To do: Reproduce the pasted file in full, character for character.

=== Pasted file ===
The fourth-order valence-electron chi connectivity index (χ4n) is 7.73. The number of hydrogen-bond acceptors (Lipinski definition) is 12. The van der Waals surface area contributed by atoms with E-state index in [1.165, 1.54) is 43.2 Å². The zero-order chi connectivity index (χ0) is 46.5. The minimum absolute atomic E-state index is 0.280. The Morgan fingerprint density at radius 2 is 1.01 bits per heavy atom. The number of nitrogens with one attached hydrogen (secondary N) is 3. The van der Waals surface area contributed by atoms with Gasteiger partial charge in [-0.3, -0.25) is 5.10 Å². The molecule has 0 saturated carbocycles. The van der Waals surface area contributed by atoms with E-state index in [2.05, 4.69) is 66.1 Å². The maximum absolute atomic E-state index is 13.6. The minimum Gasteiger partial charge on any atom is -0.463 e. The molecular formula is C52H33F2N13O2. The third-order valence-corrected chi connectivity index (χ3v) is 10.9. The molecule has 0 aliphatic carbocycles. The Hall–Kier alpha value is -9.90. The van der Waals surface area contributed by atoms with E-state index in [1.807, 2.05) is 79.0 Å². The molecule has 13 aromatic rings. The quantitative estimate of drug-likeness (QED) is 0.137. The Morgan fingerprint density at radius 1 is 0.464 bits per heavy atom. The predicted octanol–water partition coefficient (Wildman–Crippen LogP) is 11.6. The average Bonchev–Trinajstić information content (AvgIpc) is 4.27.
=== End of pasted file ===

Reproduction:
The fourth-order valence-electron chi connectivity index (χ4n) is 7.73. The number of hydrogen-bond acceptors (Lipinski definition) is 12. The van der Waals surface area contributed by atoms with E-state index in [1.165, 1.54) is 43.2 Å². The zero-order chi connectivity index (χ0) is 46.5. The minimum absolute atomic E-state index is 0.280. The Morgan fingerprint density at radius 2 is 1.01 bits per heavy atom. The number of nitrogens with one attached hydrogen (secondary N) is 3. The van der Waals surface area contributed by atoms with Gasteiger partial charge in [-0.3, -0.25) is 5.10 Å². The molecule has 0 saturated carbocycles. The van der Waals surface area contributed by atoms with E-state index in [2.05, 4.69) is 66.1 Å². The maximum absolute atomic E-state index is 13.6. The minimum Gasteiger partial charge on any atom is -0.463 e. The molecular formula is C52H33F2N13O2. The third-order valence-corrected chi connectivity index (χ3v) is 10.9. The molecule has 0 aliphatic carbocycles. The Hall–Kier alpha value is -9.90. The van der Waals surface area contributed by atoms with E-state index in [1.807, 2.05) is 79.0 Å². The molecule has 13 aromatic rings. The quantitative estimate of drug-likeness (QED) is 0.137. The Morgan fingerprint density at radius 1 is 0.464 bits per heavy atom. The predicted octanol–water partition coefficient (Wildman–Crippen LogP) is 11.6. The average Bonchev–Trinajstić information content (AvgIpc) is 4.27.